Every time we’re in the car running errands, and Things 1,2 and 3 are chattering away: yelling, asking 5,000 questions, singing to some song on the radio that I feel so uncool for not knowing – I try to take a deep breath and instead of screaming at them to be quiet, remind myself that, soon enough, they won’t be saying a word. With Chatterbox starting 5th grade (today!), I’m hyper-aware of the fact that she is a full-fledged tween and with that means the gradual transition to private, mono-syllabic teenager. I want to enjoy the constant chatter while I can. Over this past year, I’ve noticed that the long-winded conversations have slowed down with her and that I have to pry more – which totally makes me annoying. But I’ve found that, if I can catch her in her comfort zone, then there is no end to her animated stories and joke-telling.
In June, while we were spending 4 weeks at my in-laws’ in Miami, Chatterbox found the Food Network’s YouTube channel. It started out cute and benign, and I didn’t pay much attention to it, even as she begged her grandfather to let her pick limes off of his tree so that she could make homemade limeade from scratch. What I noticed the most was how focused she was and how she came to life narrating her steps to an imaginary kitchen audience. During that particular exercise we chatted about her track and field teammates and how she was bummed to be missing a couple of the summer meets and how she was happy to be keeping in touch with a classmate who went to visit Brazil over the summer via FaceTime. Because her mind was distracted with cutting, squeezing and stirring limes (and making a seriously sticky mess on the counters), she didn’t give talking to Mom a second thought.
Since that day in June, she’s become a veritable mini-chef. She’s made countless versions of infused waters, lemon bars and a summer spritzer (she wanted to make Sangria, but I explained why that wouldn’t be appropriate), and homemade french fries and Italian ice – all by her own choosing and with minimal help from me. Her newfound obsession with cooking has been teaching me to take a step back, let go of my control-freak tendencies and let her flourish (while making impressive messes). And of course, I get the bonus of getting her to open up about everything from how her little brother drives her insane, to how badly she wants an Instagram account (HINT: badly), to how she wishes I could ‘take a break’ from working all the time.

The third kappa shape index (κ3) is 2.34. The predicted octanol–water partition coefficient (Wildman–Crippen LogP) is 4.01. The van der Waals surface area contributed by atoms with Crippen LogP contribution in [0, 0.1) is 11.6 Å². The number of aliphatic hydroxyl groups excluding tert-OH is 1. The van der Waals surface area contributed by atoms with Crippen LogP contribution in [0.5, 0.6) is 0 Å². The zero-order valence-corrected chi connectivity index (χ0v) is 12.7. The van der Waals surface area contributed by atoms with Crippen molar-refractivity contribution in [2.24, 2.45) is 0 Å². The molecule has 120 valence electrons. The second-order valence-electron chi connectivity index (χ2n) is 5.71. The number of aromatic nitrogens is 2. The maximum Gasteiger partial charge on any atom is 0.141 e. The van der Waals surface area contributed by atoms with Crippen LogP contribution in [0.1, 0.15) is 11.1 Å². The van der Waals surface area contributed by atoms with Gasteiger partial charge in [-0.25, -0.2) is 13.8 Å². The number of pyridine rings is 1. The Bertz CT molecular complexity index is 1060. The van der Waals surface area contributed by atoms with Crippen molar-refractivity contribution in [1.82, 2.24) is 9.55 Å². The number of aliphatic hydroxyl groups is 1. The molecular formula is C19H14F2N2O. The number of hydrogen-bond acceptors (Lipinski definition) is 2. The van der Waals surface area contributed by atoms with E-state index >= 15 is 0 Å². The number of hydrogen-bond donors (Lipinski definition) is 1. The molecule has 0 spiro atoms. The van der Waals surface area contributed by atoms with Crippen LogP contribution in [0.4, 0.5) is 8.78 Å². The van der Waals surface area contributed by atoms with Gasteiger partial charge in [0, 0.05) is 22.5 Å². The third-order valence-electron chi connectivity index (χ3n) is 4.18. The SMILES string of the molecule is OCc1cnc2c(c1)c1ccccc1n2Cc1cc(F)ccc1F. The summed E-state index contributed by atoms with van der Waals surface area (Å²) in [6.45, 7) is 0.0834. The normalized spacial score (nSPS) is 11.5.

I have no idea how long this culinary kick will last, but for now I’m enjoying it. It also shows that my hours in the kitchen have not gone unnoticed! For the first time, we finally have a shared interest; I find myself clipping pages from my food magazines to show her and impressing her with the fact that: “YES, actually, your mom does know Ree.” I think these moments are conducive to her opening up to me because her siblings aren’t around to derail the conversation or get on her nerves or put her on the defensive. With 3 kids, finding one-on-one time can be next to impossible; we’re either all in the car or all at the dinner table or all watching a movie – you get the picture. So, for now, the kitchen is where our conversations are happening.
And I couldn’t be happier.
When does your child open up with you? A lifetime conversations begins today:
This post is part of the #TalkEarly series sponsored by the Foundation for Advancing Alcohol Responsibility designed to encourage parents to talk early with their children about the risks of underage drinking. All opinions and anecdotes are my own.